Leugenaars en vervalsers
Een kleine encyclopedie van misleiding
No one likes to be deceived, but stories of deception can be funny, shocking, sometimes poetic, even awe-inspiring. We are almost always intrigued by such tales, whether they focus on the liar’s own motives or on the often puzzling credulousness of those who fall for the lies.
Roelf Bolt has spent years collecting stories of deceit, dating from ancient times to the present day. His liars range from infamous quacks to fraudulent scientists (even including Einstein), from crooks who faked their own deaths (‘pseudocides’) to forgers of artworks, design objects, Stradivari violins, archaeological finds and documents of all sorts. Here he brings together the most attractive and fascinating cases, 384 in all. It is the first encyclopaedia of its kind, more comprehensive than earlier books on deception, which looked only at art or money, or ‘the most spectacular forgeries of the twentieth century’.
Bolt’s entries are accessibly written, short narratives in a variety of formats, including biographies and general observations on specific categories of deceit, all painstakingly documented with references. The book can be savoured for its wealth of detail or used systematically as a resource.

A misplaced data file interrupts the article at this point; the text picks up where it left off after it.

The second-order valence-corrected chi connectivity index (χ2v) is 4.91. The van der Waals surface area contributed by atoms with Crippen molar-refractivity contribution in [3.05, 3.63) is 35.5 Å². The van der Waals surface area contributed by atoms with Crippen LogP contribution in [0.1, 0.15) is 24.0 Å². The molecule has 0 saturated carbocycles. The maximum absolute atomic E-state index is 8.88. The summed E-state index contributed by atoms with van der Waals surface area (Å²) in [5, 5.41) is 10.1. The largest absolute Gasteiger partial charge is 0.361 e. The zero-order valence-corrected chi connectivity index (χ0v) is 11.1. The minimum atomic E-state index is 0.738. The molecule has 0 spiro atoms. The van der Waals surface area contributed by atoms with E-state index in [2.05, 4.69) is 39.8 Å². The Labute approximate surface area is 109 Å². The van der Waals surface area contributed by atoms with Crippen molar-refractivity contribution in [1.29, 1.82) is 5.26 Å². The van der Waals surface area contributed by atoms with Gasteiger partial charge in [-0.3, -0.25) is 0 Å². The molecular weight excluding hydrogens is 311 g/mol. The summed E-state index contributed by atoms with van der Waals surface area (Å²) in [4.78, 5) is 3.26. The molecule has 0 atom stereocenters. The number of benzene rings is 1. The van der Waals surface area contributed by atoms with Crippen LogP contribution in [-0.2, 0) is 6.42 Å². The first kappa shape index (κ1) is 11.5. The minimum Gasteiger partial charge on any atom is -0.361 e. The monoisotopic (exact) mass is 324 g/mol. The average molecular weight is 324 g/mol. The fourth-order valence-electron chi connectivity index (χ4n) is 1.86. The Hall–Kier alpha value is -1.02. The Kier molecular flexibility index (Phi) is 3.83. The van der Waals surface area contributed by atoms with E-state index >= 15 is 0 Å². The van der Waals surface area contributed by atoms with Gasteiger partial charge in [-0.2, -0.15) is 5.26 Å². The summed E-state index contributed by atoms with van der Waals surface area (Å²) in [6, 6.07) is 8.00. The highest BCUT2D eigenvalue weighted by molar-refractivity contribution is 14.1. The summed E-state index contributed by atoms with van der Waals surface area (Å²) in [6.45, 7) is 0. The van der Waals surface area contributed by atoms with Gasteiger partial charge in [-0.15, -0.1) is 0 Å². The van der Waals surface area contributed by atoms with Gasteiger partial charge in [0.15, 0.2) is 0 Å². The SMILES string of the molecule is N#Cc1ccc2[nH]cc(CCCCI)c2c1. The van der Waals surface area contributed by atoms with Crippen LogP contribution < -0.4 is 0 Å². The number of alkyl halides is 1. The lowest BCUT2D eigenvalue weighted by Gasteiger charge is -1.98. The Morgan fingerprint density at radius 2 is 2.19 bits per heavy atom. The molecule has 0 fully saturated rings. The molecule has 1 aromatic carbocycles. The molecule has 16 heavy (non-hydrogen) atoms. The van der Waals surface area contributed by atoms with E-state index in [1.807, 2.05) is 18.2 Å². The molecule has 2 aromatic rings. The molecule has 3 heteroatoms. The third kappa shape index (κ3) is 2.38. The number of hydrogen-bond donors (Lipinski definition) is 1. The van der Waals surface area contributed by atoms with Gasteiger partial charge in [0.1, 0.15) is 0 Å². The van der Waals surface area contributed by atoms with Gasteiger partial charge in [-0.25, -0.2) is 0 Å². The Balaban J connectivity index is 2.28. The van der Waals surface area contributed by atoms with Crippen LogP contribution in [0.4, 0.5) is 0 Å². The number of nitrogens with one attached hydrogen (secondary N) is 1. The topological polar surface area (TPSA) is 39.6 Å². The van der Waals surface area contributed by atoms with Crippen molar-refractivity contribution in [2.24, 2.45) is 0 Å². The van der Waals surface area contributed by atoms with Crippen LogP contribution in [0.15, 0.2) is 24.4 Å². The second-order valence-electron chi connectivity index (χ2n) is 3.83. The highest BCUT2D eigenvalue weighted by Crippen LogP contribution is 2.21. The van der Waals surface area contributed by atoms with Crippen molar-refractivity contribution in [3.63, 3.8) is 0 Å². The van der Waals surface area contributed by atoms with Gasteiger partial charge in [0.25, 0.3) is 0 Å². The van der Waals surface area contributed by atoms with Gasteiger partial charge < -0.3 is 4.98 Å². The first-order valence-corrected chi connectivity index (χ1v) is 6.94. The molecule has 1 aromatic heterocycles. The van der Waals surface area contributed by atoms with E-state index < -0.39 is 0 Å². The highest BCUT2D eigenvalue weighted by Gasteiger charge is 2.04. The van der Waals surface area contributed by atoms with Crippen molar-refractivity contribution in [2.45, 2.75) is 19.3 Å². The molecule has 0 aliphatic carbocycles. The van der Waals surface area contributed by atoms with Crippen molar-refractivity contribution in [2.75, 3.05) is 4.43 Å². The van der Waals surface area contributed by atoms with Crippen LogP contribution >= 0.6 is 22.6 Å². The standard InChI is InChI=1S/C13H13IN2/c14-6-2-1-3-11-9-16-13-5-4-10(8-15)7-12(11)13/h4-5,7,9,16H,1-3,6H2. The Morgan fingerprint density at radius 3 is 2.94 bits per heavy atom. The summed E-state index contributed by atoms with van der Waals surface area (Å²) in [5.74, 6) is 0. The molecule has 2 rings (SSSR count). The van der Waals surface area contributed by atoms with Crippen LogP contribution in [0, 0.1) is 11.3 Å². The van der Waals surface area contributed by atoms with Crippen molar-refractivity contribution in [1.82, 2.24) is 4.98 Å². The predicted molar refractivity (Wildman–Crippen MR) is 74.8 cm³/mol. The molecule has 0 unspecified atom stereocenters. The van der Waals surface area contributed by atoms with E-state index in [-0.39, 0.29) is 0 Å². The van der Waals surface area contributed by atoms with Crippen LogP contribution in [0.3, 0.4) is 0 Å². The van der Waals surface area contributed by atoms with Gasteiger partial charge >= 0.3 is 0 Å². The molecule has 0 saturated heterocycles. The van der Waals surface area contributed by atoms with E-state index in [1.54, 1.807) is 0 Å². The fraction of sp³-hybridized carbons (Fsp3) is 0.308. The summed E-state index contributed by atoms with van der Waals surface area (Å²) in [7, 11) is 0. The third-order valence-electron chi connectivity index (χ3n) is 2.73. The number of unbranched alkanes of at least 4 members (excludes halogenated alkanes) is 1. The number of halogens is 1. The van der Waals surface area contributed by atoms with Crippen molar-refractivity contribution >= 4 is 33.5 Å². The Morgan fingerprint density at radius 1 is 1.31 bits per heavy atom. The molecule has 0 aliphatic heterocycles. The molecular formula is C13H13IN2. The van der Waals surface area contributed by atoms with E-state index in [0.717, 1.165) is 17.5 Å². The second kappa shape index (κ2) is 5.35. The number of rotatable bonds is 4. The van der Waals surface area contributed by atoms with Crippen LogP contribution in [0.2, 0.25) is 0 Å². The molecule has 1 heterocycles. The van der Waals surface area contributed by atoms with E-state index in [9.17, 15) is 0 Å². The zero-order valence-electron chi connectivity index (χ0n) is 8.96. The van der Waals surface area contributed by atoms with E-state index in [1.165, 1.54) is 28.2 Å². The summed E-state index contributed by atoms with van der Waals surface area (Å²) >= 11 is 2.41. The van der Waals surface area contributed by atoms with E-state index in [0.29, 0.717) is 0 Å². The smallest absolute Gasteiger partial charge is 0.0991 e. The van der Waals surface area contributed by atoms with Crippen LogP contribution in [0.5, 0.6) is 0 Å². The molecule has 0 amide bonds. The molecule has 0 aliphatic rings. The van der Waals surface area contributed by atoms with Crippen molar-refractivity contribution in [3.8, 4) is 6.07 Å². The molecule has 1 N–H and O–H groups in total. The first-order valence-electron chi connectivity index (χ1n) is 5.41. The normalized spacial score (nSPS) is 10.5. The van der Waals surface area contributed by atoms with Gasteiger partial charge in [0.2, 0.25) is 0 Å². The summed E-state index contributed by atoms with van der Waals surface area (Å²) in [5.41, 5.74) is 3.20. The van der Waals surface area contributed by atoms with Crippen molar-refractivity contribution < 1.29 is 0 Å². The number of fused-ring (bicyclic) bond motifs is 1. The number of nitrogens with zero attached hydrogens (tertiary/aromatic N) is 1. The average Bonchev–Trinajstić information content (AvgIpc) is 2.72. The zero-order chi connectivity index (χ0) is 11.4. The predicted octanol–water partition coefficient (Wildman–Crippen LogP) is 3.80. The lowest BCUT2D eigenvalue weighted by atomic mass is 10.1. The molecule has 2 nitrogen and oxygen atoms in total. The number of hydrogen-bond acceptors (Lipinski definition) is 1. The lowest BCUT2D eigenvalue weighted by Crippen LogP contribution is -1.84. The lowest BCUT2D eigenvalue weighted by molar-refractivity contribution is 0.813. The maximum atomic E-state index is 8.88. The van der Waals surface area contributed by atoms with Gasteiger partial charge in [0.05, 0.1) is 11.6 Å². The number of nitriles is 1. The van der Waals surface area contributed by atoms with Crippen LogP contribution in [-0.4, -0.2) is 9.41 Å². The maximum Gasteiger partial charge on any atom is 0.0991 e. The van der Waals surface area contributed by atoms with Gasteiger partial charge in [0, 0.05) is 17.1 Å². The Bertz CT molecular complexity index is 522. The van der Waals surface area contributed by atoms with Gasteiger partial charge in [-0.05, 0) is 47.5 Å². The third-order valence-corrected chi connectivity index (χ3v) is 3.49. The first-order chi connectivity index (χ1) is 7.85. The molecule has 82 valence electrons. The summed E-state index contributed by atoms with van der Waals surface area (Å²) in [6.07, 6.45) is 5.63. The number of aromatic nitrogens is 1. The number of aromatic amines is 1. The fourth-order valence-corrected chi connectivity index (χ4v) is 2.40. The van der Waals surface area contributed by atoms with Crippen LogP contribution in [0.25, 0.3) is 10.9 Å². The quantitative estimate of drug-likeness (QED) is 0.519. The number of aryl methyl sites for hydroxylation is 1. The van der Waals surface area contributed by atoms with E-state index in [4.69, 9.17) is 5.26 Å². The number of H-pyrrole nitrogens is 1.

In his introduction, Bolt defines a liar as someone who ‘knowingly’ disseminates falsehoods. He points out that deceit should not necessarily be condemned – think of forged identity papers in times of war and occupation, items counterfeited in jest, and satires that expose pretentiousness. He also explains why he has deliberately omitted several entire categories of deceit. In politics, sports and commerce deception is so common as to be inherent (though he does deal with Saddam Hussein’s supposed weapons of mass destruction).
Bolt excludes religion too, since people who talk of God and divine acts are not knowingly disseminating falsehoods. Nevertheless, many of the cases he cites – such as theosophy, spiritualism, homeopathy and intelligent design – hover somewhere between fact and faith. Indeed it is here that Bolt is at his most thought-provoking, coming down firmly on the side of science.
Presents the first ever overview of many famous and infamous cases of deceit, featuring art forgers, quacks and fraudulent scientists.
Raises doubts about humanity’s supposed respect for truth.
A thought-provoking book,especially when dealing with the friction between science and faith.